“And they’ll save even more as energy rates go up as they’re predicted to,” he said.

AGreen sells the remaining 90 percent of electricity to the grid in exchange for sustainable energy credits. It then sells those credits to companies who can say they use sustainable energy.

Big food companies, such as Cabot, Hood and Cains, pay a “tipping fee” similar to those charged at commercial waste facilities to bring their food waste to the Rutland digester.

The process is complex, but it’s a no-brainer once you consider the benefits, said Melnik.

“I was skeptical at first, but when you dig into it, it just makes so much sense,” he said, recalling the time four years ago when Jorgenson approached him about building a digester. “Environmentally, it makes so much sense. My 10-year-old son said he hopes someday he can drive an electric tractor up to the digester, plug it in and then go to work.”

Jorgenson said he approached a number of “forward thinking” farmers whose operations fit certain criteria, from the kind of bedding used in the stalls to the number of cows — 250 minimum.

Being a multi-generational farm where future generations are likely to keep things running helped, Melnik added. Barway and Longview farms made the cut.

David Barstow, co-owner of Longview Farm, said he was also unsure of the project at first, mostly because of the amount of capital required to build. “The concept is good, it’s just all about the money,” he said.

Barstow’s Longview Farm is a six-generation farm that milks about 225 cows on Hockanum Road.

“I’m hoping to have another source of income,” he said. “Digesting manure is good for the environment and it will help our bottom line, and that will be good because things are tight.”

Another incentive was the potential for gallons of high quality, nearly odorless fertilizer to use on Longview Farm’s 200 acres of hay.

“We’re hoping to use it on the hay crop in the summer,” Barstow said. “We don’t usually spread manure in the summer because of the smell.”

Melnik said his neighbors were pleased to hear that the digesting process reduces the smell of the manure by 90 percent, because most of the odor comes from the methane it gives off.

The digestion also breaks down the nitrogen in the manure into a form that is much easier for plants to use, Jorgenson said. Last summer, after a year of spreading the digester fertilizer, Jordan Farm doubled its hay production and did not need to use any chemical fertilizer, he said.

Weighing cost, risks and benefits

It will take the farms about 8 or 9 years to pay off the cost of building the digesters, Jorgenson said.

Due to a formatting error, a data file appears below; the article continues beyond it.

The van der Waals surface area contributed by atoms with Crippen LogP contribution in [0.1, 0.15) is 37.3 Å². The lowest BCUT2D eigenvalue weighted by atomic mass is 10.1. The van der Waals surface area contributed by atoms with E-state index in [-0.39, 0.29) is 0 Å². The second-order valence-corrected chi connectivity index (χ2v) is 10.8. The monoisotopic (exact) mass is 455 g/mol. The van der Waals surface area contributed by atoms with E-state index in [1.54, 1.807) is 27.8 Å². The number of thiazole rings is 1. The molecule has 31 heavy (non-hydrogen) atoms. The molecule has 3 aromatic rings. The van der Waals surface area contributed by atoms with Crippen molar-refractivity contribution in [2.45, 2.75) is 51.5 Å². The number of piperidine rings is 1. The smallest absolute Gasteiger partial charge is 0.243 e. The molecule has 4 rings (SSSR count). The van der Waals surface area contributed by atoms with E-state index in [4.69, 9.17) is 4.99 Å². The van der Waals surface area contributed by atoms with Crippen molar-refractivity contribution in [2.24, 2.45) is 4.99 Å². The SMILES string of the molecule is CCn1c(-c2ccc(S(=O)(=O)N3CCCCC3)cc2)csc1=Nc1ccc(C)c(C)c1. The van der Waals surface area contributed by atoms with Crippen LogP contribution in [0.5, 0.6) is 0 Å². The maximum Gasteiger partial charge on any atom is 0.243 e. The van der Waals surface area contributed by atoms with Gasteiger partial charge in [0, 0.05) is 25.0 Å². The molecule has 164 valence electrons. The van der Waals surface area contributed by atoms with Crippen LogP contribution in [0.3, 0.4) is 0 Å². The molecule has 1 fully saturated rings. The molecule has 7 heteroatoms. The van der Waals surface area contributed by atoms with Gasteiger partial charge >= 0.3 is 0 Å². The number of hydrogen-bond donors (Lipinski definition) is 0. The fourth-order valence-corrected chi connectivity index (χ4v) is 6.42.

Coming up with the initial $3.5 million to build is not easy, either. The projects have secured the $400,000 grants from the Massachusetts Clean Energy Center and grants of equal size from the U.S. Department of Agriculture’s Natural Resources Conservation Service. AGreen expects more funding from an energy grant program created by the The American Recovery and Reinvestment Act. The remaining funding comes from AGreen partners and loans from the Farm Credit Bank, Jorgenson said.

Melnik said the only risk he can see with the project is that there could be more competition for food waste in the future if municipalities or the private sector start building digesters. He thinks that dairy farms would still have the edge, though, because fertilizer created at wastewater treatment plants cannot be used on food crops because it contains human waste.

One of the “hardest questions” he and Barstow are facing, besides financing, is how to find food waste to supplement the manure. The digester has to have the right balance of manure and food waste for the enzymatic breakdown to work properly, he said.

He is hopeful about working with companies that produce dairy products, like Cabot and Garelick Farms, because it would create what he calls a “local biosystem.”

He gave the Cabot processing plant in West Springfield as an example. “Milk comes from my farm or Barstow’s, goes to the plant to be made into butter, and then the milk by-product comes back to the farms. We use it to make electricity and fertilizer, the plant buys electricity from us and we spread the fertilizer on the fields. The crops grow, the cows turn them into milk,” he said.

“That’s a neat mini-biocycle,” he said. “We can complete the loop all within about 25 miles of the farm.”